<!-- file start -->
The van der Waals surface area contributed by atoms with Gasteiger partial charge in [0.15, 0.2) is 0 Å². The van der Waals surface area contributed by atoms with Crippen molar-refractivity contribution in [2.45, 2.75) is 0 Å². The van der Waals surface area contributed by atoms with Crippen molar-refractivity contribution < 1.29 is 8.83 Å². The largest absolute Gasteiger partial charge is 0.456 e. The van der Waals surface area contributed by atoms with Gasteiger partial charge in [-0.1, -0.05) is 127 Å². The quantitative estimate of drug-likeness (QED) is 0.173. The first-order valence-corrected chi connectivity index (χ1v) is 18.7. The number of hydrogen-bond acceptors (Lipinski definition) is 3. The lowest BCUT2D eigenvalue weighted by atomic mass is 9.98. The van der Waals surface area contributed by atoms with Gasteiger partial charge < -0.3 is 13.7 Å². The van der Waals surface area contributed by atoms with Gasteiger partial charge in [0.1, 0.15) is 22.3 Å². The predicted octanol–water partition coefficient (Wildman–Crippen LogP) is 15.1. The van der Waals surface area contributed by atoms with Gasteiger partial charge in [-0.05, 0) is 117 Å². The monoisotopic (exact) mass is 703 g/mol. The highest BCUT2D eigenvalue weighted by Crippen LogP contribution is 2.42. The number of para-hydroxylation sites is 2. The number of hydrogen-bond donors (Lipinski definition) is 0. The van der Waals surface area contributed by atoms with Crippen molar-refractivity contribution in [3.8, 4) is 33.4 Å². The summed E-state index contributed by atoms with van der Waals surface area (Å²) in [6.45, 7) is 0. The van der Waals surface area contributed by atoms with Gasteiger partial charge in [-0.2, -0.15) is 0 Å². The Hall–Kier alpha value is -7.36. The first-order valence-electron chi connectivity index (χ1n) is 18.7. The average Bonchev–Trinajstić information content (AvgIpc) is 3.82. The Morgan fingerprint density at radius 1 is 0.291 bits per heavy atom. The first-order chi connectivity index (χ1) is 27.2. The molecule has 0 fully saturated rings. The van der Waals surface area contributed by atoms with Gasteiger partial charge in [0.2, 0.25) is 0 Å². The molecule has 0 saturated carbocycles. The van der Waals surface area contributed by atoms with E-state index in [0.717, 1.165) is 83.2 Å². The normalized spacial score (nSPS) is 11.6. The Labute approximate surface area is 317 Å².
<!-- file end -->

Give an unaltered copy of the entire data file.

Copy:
The van der Waals surface area contributed by atoms with Gasteiger partial charge in [0.15, 0.2) is 0 Å². The van der Waals surface area contributed by atoms with Crippen molar-refractivity contribution in [2.45, 2.75) is 0 Å². The van der Waals surface area contributed by atoms with Crippen molar-refractivity contribution < 1.29 is 8.83 Å². The largest absolute Gasteiger partial charge is 0.456 e. The van der Waals surface area contributed by atoms with Gasteiger partial charge in [-0.1, -0.05) is 127 Å². The quantitative estimate of drug-likeness (QED) is 0.173. The first-order valence-corrected chi connectivity index (χ1v) is 18.7. The number of hydrogen-bond acceptors (Lipinski definition) is 3. The lowest BCUT2D eigenvalue weighted by atomic mass is 9.98. The van der Waals surface area contributed by atoms with Gasteiger partial charge < -0.3 is 13.7 Å². The van der Waals surface area contributed by atoms with Gasteiger partial charge in [0.1, 0.15) is 22.3 Å². The predicted octanol–water partition coefficient (Wildman–Crippen LogP) is 15.1. The van der Waals surface area contributed by atoms with Gasteiger partial charge in [-0.05, 0) is 117 Å². The monoisotopic (exact) mass is 703 g/mol. The highest BCUT2D eigenvalue weighted by Crippen LogP contribution is 2.42. The number of para-hydroxylation sites is 2. The number of hydrogen-bond donors (Lipinski definition) is 0. The van der Waals surface area contributed by atoms with Crippen molar-refractivity contribution in [3.8, 4) is 33.4 Å². The summed E-state index contributed by atoms with van der Waals surface area (Å²) in [6.45, 7) is 0. The van der Waals surface area contributed by atoms with Gasteiger partial charge in [-0.2, -0.15) is 0 Å². The Hall–Kier alpha value is -7.36. The first-order valence-electron chi connectivity index (χ1n) is 18.7. The average Bonchev–Trinajstić information content (AvgIpc) is 3.82. The Morgan fingerprint density at radius 1 is 0.291 bits per heavy atom. The first-order chi connectivity index (χ1) is 27.2. The molecule has 0 fully saturated rings. The van der Waals surface area contributed by atoms with Gasteiger partial charge in [0.2, 0.25) is 0 Å². The molecule has 0 saturated carbocycles. The van der Waals surface area contributed by atoms with E-state index in [0.717, 1.165) is 83.2 Å². The normalized spacial score (nSPS) is 11.6. The Labute approximate surface area is 317 Å².